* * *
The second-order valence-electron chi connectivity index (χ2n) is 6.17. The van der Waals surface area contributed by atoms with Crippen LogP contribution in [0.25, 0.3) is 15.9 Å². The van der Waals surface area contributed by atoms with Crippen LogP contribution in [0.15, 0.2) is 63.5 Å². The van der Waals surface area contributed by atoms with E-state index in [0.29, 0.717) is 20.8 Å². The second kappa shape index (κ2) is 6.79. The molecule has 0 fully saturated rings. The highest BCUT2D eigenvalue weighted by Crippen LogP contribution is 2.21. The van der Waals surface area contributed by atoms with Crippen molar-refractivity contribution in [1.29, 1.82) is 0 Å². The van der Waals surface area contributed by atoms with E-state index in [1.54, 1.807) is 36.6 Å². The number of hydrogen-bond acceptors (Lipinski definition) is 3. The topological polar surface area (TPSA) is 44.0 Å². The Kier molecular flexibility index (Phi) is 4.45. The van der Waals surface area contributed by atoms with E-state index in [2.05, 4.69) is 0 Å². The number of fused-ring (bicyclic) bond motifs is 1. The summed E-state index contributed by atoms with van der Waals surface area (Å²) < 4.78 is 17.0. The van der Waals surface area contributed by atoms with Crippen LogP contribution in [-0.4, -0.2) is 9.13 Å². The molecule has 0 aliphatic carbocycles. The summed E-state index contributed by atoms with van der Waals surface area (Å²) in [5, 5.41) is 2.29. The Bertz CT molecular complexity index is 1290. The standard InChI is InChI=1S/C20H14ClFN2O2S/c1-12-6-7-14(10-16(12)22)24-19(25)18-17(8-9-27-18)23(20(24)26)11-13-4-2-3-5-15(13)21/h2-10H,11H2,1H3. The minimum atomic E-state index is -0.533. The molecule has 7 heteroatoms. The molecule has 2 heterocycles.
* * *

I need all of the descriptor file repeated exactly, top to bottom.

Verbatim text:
The second-order valence-electron chi connectivity index (χ2n) is 6.17. The van der Waals surface area contributed by atoms with Crippen LogP contribution in [0.25, 0.3) is 15.9 Å². The van der Waals surface area contributed by atoms with Crippen LogP contribution in [0.15, 0.2) is 63.5 Å². The van der Waals surface area contributed by atoms with E-state index in [0.29, 0.717) is 20.8 Å². The second kappa shape index (κ2) is 6.79. The molecule has 0 fully saturated rings. The highest BCUT2D eigenvalue weighted by Crippen LogP contribution is 2.21. The van der Waals surface area contributed by atoms with Crippen molar-refractivity contribution in [1.29, 1.82) is 0 Å². The van der Waals surface area contributed by atoms with E-state index in [1.54, 1.807) is 36.6 Å². The number of hydrogen-bond acceptors (Lipinski definition) is 3. The topological polar surface area (TPSA) is 44.0 Å². The Kier molecular flexibility index (Phi) is 4.45. The van der Waals surface area contributed by atoms with E-state index in [2.05, 4.69) is 0 Å². The number of fused-ring (bicyclic) bond motifs is 1. The summed E-state index contributed by atoms with van der Waals surface area (Å²) < 4.78 is 17.0. The van der Waals surface area contributed by atoms with Crippen LogP contribution in [-0.4, -0.2) is 9.13 Å². The molecule has 0 aliphatic carbocycles. The summed E-state index contributed by atoms with van der Waals surface area (Å²) in [5, 5.41) is 2.29. The Bertz CT molecular complexity index is 1290. The standard InChI is InChI=1S/C20H14ClFN2O2S/c1-12-6-7-14(10-16(12)22)24-19(25)18-17(8-9-27-18)23(20(24)26)11-13-4-2-3-5-15(13)21/h2-10H,11H2,1H3. The minimum atomic E-state index is -0.533. The molecule has 7 heteroatoms. The molecule has 2 heterocycles.